Why Banning High-Capacity Magazines Will Not Save Lives
The politicians in Washington and many state capitals will soon make a run at gun control. They won’t call it that, but that’s what it will be. One of the things they go after will be so-called “assault weapons” and so-called “high-capacity” ammunition magazines.
“Assault weapons” have no firm definition. They are modern firearms that writers of liberal legalese don’t like. They look mean. They may have a pistol grip or a folding stock. They are not more powerful than other weapons of the same caliber. They are less powerful than many other weapons available. The AR-15 that makes headlines these days is not a cannon. AR-15s are not popular because they are especially powerful. There are more powerful guns available legally. They are popular because they are sexy and because you can trick them out to suit your individual taste. And the ammunition they fire is cheap and easy to find.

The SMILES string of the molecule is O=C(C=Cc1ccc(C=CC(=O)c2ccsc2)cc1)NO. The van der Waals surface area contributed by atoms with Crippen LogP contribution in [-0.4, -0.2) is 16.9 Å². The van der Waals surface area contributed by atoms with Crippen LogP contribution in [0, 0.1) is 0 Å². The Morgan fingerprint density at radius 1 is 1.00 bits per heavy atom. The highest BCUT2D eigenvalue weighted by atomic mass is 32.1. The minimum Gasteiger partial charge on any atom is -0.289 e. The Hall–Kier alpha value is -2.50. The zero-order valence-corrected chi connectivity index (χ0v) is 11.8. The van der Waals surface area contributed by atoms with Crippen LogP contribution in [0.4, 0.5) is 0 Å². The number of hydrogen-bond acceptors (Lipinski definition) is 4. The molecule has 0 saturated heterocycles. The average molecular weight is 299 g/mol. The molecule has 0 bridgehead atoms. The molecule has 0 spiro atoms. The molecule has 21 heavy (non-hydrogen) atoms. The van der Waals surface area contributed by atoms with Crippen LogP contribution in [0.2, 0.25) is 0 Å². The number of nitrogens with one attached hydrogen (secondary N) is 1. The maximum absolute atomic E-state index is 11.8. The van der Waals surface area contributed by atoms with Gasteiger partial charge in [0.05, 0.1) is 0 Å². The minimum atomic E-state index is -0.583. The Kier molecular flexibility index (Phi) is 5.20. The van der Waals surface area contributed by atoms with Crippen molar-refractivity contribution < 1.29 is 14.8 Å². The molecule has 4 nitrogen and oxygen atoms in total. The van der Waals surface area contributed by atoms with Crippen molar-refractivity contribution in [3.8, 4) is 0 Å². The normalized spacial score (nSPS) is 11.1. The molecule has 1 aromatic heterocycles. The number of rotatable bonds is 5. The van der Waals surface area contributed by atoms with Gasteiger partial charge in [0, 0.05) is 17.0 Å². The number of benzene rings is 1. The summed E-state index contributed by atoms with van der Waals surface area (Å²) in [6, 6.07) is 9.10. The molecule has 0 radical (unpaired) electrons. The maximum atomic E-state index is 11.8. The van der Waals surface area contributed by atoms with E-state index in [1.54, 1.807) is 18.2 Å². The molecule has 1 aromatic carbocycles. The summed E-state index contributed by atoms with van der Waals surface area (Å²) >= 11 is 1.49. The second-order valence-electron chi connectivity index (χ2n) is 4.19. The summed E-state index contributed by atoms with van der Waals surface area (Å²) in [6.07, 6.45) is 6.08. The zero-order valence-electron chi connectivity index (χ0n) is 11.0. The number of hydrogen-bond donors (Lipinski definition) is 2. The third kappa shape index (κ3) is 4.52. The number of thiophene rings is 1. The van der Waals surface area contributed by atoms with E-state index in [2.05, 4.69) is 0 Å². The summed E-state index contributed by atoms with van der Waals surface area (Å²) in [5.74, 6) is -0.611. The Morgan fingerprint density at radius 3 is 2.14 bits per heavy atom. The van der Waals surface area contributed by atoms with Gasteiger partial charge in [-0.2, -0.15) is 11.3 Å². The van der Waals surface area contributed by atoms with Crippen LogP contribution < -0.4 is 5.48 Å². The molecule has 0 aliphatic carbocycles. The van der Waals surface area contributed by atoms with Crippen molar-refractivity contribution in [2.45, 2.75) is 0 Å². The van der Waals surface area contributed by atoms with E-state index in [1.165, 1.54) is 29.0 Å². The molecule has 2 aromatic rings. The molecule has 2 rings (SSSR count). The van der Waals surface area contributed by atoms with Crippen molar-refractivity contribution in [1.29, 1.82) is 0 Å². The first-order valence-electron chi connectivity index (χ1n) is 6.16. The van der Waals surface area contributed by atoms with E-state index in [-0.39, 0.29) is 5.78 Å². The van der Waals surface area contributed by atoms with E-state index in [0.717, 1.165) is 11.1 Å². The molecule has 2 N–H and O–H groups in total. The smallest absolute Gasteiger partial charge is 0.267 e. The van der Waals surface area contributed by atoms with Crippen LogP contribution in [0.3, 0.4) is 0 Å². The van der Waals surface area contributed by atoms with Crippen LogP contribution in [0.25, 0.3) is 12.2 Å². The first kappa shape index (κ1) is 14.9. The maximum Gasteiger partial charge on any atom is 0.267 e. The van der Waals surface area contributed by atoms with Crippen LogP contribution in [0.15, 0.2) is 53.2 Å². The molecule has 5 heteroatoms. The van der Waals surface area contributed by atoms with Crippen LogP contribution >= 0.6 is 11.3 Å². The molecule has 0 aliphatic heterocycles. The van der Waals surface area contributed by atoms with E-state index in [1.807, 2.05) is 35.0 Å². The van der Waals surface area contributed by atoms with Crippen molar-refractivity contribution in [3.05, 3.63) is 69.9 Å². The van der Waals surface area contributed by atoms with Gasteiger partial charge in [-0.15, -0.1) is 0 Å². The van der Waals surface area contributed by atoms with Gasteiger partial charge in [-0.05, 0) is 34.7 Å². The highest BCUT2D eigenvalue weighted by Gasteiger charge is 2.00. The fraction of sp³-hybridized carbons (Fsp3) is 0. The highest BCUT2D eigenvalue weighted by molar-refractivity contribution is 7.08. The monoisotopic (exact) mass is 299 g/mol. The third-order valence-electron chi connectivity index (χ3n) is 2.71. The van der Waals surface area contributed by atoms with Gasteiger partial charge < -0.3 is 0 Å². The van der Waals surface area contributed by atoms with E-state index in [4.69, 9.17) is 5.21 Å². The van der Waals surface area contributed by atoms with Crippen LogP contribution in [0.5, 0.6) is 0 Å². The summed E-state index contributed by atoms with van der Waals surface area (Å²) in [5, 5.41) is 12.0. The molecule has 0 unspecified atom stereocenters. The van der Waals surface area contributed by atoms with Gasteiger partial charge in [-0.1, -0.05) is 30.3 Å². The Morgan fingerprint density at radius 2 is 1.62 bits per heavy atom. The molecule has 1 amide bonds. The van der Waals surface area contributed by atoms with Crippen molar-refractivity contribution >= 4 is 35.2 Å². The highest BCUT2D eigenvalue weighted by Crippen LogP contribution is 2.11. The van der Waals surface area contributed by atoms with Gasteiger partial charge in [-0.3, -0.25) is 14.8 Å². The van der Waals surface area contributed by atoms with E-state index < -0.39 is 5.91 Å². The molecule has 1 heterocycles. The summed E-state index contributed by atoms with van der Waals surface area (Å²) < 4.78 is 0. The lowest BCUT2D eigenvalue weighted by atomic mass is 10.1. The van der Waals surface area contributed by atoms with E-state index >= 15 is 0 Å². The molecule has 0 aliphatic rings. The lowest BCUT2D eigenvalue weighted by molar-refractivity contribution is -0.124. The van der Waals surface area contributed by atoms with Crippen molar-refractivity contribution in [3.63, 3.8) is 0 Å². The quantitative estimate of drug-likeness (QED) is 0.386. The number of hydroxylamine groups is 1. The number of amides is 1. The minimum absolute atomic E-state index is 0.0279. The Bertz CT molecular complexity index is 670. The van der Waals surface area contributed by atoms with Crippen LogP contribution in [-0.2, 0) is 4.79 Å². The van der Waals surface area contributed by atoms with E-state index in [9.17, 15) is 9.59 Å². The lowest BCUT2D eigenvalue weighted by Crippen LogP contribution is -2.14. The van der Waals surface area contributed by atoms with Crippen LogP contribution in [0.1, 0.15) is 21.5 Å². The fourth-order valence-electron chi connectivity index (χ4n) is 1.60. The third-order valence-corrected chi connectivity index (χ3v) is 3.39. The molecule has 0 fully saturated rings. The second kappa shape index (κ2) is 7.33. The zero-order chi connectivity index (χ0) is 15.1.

“High-capacity” is also a subjective adjective when used to describe magazines or anything else. What is “high” in terms of capacity? 30 rounds? 20? 10? The first is higher than the last, and the last is more than a single-shot firearm or most revolvers can hold.
Let’s define “high-capacity” as 30 rounds, then, just for the sake of defining it. Would banning 30-round magazines stop killers like the one in Newtown?
Not if he has access to any lower-capacity magazines, the Internet, and some masking or duct tape. If he has those three things, he could run a Google search, watch a short video, and then do this. It’s called “jungle tape,” and it gets around the limit of a given magazine’s capacity.
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